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Versatile coating

Researchers invent ‘Swiss army knife’ polymer

A team of researchers from the Zurich Federal Institute of Technology (ETHZ) have come up with a versatile polymer coating that protects materials from contamination. Applications include use in medical implants, food packaging or water treatment. 

Materials like medical devices and implants are coated with special polymers to ensure that they are free from contaminants like bacteria. However, over time, such coatings lose their efficacy as the bonds that bind them to the material are weak. More resistant coating are very expensive and sometimes use toxic solvents. 

The new polymer invented by Swiss scientists uses a strong chemical bond called covalent bond to bind to surfaces that ensures they are more resistant to environmental contamination. The polymer can also bind to a wide variety of surfaces like glass and metal. This versatility is thanks to a long backbone which allows side chains that can repel contaminants and at the same time attach to different surfaces.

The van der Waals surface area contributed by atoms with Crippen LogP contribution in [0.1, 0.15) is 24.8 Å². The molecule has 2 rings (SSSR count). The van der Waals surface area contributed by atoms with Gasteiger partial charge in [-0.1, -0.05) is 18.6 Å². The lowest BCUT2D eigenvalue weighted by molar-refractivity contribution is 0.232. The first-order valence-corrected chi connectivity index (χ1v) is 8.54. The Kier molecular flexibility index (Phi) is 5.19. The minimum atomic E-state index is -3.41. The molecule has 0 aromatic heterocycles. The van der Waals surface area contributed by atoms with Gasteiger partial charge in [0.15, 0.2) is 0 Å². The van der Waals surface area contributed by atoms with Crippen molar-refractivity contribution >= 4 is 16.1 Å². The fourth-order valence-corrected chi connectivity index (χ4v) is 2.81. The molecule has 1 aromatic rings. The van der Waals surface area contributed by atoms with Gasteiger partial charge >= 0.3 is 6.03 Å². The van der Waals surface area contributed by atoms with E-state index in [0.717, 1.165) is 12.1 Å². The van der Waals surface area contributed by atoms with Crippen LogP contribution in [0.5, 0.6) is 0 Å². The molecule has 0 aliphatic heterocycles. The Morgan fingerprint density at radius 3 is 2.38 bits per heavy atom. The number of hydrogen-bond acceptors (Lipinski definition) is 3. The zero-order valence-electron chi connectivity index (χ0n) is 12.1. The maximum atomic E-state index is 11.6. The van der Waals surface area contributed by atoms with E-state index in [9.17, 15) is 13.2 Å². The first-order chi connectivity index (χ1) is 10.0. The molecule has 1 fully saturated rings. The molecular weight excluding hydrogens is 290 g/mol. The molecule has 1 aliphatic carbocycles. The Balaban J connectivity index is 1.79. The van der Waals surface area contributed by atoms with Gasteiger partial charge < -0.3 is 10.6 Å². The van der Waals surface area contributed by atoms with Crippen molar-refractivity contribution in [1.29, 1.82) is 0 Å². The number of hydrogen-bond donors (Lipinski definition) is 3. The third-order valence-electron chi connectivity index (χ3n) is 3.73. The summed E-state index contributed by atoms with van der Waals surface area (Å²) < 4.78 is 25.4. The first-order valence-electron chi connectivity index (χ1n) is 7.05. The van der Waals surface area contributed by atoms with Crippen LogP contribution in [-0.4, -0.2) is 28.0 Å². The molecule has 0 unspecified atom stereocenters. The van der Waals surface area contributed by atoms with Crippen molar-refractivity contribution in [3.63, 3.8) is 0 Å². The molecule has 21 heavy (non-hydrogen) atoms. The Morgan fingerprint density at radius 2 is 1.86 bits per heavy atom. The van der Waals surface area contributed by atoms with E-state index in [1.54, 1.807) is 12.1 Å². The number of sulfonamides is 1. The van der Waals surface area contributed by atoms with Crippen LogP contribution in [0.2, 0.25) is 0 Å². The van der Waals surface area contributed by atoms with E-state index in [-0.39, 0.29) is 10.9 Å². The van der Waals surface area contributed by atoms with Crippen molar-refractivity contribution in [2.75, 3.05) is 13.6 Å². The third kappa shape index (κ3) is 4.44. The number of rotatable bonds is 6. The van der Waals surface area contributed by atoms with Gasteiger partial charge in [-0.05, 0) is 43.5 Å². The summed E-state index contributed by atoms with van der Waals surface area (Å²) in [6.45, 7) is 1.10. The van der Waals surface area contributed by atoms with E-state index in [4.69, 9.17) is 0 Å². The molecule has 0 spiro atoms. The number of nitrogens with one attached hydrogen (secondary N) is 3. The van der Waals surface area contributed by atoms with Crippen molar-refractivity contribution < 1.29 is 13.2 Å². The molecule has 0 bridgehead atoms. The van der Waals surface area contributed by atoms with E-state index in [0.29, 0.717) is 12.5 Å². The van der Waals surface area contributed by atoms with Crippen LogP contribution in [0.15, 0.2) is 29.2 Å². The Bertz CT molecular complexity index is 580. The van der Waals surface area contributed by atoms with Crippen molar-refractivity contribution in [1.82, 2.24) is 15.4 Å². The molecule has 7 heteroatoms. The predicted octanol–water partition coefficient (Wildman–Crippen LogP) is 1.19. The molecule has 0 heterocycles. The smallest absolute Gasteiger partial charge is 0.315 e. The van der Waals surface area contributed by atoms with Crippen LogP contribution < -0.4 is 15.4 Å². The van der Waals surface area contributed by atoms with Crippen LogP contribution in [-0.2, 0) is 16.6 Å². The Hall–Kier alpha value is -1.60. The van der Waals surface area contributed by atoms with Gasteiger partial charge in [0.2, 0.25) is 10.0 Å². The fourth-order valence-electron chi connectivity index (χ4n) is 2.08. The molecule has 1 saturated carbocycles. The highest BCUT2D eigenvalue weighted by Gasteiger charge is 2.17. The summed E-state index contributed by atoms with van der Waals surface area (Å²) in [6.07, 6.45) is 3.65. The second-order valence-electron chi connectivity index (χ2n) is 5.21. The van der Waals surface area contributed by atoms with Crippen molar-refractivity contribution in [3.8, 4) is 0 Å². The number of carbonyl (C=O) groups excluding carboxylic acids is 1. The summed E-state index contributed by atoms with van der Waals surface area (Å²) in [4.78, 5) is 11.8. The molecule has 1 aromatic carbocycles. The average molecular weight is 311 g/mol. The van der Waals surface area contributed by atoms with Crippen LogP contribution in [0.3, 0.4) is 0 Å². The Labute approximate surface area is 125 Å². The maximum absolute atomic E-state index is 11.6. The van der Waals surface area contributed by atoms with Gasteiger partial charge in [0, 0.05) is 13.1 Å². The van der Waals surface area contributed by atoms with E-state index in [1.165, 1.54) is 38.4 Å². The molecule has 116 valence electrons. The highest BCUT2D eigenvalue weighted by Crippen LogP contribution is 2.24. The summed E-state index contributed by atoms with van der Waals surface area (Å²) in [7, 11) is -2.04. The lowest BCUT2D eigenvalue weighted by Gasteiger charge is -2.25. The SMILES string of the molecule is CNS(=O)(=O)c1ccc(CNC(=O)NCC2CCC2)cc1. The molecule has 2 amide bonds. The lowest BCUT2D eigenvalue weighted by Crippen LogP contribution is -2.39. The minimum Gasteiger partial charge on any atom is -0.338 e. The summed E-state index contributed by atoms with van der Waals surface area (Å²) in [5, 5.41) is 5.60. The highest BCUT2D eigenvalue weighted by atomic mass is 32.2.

"We wanted a polymer coating that is as versatile as a Swiss army knife," says research team leader Nicholas Spencer. 

Another advantage is that the polymer is extremely thin. 

“Coatings on medical devices are several microns thick but our polymer is only a couple of nanometers in thickness,” fellow researcher Stefan Zürcher told swissinfo.ch. “Cost wise it works out the same per unit to coat.” 

Medical devices like biosensors, implants and future implantable drug-delivery systems are the main applications the researchers have in mind for the new polymer. But its properties can also be exploited in other areas like water treatment, ship transport, fishing, and food packaging.




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